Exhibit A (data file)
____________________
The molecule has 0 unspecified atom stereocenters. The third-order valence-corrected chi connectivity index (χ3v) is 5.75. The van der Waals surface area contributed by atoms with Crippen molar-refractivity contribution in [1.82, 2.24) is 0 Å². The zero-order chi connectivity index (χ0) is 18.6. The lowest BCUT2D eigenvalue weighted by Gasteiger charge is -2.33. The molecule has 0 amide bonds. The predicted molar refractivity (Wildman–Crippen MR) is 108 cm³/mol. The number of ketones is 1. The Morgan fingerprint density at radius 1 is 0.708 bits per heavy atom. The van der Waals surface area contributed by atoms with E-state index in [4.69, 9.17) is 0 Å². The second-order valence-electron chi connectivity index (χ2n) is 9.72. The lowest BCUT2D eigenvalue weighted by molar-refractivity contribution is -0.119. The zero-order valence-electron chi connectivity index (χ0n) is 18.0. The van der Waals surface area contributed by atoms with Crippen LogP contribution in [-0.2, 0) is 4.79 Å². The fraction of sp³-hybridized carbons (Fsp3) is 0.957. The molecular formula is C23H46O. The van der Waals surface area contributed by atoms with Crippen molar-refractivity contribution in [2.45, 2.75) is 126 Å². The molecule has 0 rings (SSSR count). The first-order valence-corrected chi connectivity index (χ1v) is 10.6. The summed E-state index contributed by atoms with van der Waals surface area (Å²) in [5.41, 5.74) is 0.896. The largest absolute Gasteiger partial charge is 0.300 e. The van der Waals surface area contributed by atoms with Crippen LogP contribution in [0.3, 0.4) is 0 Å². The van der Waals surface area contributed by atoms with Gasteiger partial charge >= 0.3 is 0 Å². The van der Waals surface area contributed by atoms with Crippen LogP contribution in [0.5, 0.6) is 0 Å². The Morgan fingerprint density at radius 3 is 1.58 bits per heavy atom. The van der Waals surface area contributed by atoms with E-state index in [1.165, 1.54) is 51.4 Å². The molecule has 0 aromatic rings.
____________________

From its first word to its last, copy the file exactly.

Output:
The molecule has 0 unspecified atom stereocenters. The third-order valence-corrected chi connectivity index (χ3v) is 5.75. The van der Waals surface area contributed by atoms with Crippen molar-refractivity contribution in [1.82, 2.24) is 0 Å². The zero-order chi connectivity index (χ0) is 18.6. The lowest BCUT2D eigenvalue weighted by Gasteiger charge is -2.33. The molecule has 0 amide bonds. The predicted molar refractivity (Wildman–Crippen MR) is 108 cm³/mol. The number of ketones is 1. The Morgan fingerprint density at radius 1 is 0.708 bits per heavy atom. The van der Waals surface area contributed by atoms with E-state index in [4.69, 9.17) is 0 Å². The second-order valence-electron chi connectivity index (χ2n) is 9.72. The lowest BCUT2D eigenvalue weighted by molar-refractivity contribution is -0.119. The zero-order valence-electron chi connectivity index (χ0n) is 18.0. The van der Waals surface area contributed by atoms with Crippen LogP contribution in [-0.2, 0) is 4.79 Å². The fraction of sp³-hybridized carbons (Fsp3) is 0.957. The molecular formula is C23H46O. The van der Waals surface area contributed by atoms with Crippen molar-refractivity contribution in [2.45, 2.75) is 126 Å². The molecule has 0 rings (SSSR count). The first-order valence-corrected chi connectivity index (χ1v) is 10.6. The summed E-state index contributed by atoms with van der Waals surface area (Å²) in [5.41, 5.74) is 0.896. The largest absolute Gasteiger partial charge is 0.300 e. The van der Waals surface area contributed by atoms with Crippen LogP contribution in [0.3, 0.4) is 0 Å². The van der Waals surface area contributed by atoms with Gasteiger partial charge >= 0.3 is 0 Å². The van der Waals surface area contributed by atoms with Crippen LogP contribution in [0.5, 0.6) is 0 Å². The Morgan fingerprint density at radius 3 is 1.58 bits per heavy atom. The van der Waals surface area contributed by atoms with E-state index in [1.165, 1.54) is 51.4 Å². The molecule has 0 aromatic rings.